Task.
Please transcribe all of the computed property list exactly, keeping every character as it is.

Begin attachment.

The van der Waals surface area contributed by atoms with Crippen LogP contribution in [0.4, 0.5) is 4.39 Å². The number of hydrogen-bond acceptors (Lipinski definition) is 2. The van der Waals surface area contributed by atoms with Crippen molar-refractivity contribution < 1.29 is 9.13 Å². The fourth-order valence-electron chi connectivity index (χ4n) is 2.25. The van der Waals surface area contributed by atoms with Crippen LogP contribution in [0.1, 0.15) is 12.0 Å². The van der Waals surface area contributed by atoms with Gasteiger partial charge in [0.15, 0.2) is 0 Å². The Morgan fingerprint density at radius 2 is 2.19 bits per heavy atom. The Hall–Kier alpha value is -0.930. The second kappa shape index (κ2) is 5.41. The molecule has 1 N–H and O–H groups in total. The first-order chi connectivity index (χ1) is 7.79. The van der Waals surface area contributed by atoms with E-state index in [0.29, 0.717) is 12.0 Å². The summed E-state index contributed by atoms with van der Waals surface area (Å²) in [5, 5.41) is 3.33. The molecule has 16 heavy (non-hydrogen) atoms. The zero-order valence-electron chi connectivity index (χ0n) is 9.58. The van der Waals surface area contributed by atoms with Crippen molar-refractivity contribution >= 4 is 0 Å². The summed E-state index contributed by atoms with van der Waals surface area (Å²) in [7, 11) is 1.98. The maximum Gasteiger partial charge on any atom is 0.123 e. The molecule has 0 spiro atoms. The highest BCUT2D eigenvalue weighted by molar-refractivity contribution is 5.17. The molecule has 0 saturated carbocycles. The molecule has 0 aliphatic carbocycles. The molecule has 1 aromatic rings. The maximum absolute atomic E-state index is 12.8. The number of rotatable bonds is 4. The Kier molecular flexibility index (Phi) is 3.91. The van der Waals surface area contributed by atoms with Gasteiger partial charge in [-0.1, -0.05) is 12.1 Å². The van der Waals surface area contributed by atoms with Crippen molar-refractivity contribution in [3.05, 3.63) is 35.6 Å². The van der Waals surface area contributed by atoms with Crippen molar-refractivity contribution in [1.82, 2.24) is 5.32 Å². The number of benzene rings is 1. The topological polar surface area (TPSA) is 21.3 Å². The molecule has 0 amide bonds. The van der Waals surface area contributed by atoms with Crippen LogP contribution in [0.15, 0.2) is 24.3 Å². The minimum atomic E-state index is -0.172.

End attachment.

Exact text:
The van der Waals surface area contributed by atoms with Crippen LogP contribution in [0.4, 0.5) is 4.39 Å². The number of hydrogen-bond acceptors (Lipinski definition) is 2. The van der Waals surface area contributed by atoms with Crippen molar-refractivity contribution < 1.29 is 9.13 Å². The fourth-order valence-electron chi connectivity index (χ4n) is 2.25. The van der Waals surface area contributed by atoms with Crippen LogP contribution in [0.1, 0.15) is 12.0 Å². The van der Waals surface area contributed by atoms with Gasteiger partial charge in [0.15, 0.2) is 0 Å². The Morgan fingerprint density at radius 2 is 2.19 bits per heavy atom. The Hall–Kier alpha value is -0.930. The second kappa shape index (κ2) is 5.41. The molecule has 1 N–H and O–H groups in total. The first-order chi connectivity index (χ1) is 7.79. The van der Waals surface area contributed by atoms with E-state index in [0.29, 0.717) is 12.0 Å². The summed E-state index contributed by atoms with van der Waals surface area (Å²) in [5, 5.41) is 3.33. The molecule has 16 heavy (non-hydrogen) atoms. The zero-order valence-electron chi connectivity index (χ0n) is 9.58. The van der Waals surface area contributed by atoms with Crippen molar-refractivity contribution >= 4 is 0 Å². The summed E-state index contributed by atoms with van der Waals surface area (Å²) in [7, 11) is 1.98. The maximum Gasteiger partial charge on any atom is 0.123 e. The molecule has 0 spiro atoms. The highest BCUT2D eigenvalue weighted by molar-refractivity contribution is 5.17. The molecule has 0 saturated carbocycles. The molecule has 0 aliphatic carbocycles. The molecule has 1 aromatic rings. The maximum absolute atomic E-state index is 12.8. The number of rotatable bonds is 4. The Kier molecular flexibility index (Phi) is 3.91. The van der Waals surface area contributed by atoms with Gasteiger partial charge in [-0.1, -0.05) is 12.1 Å². The van der Waals surface area contributed by atoms with Crippen molar-refractivity contribution in [3.05, 3.63) is 35.6 Å². The van der Waals surface area contributed by atoms with Crippen molar-refractivity contribution in [1.82, 2.24) is 5.32 Å². The number of benzene rings is 1. The topological polar surface area (TPSA) is 21.3 Å². The molecule has 0 amide bonds. The van der Waals surface area contributed by atoms with Crippen LogP contribution in [0.15, 0.2) is 24.3 Å². The minimum atomic E-state index is -0.172.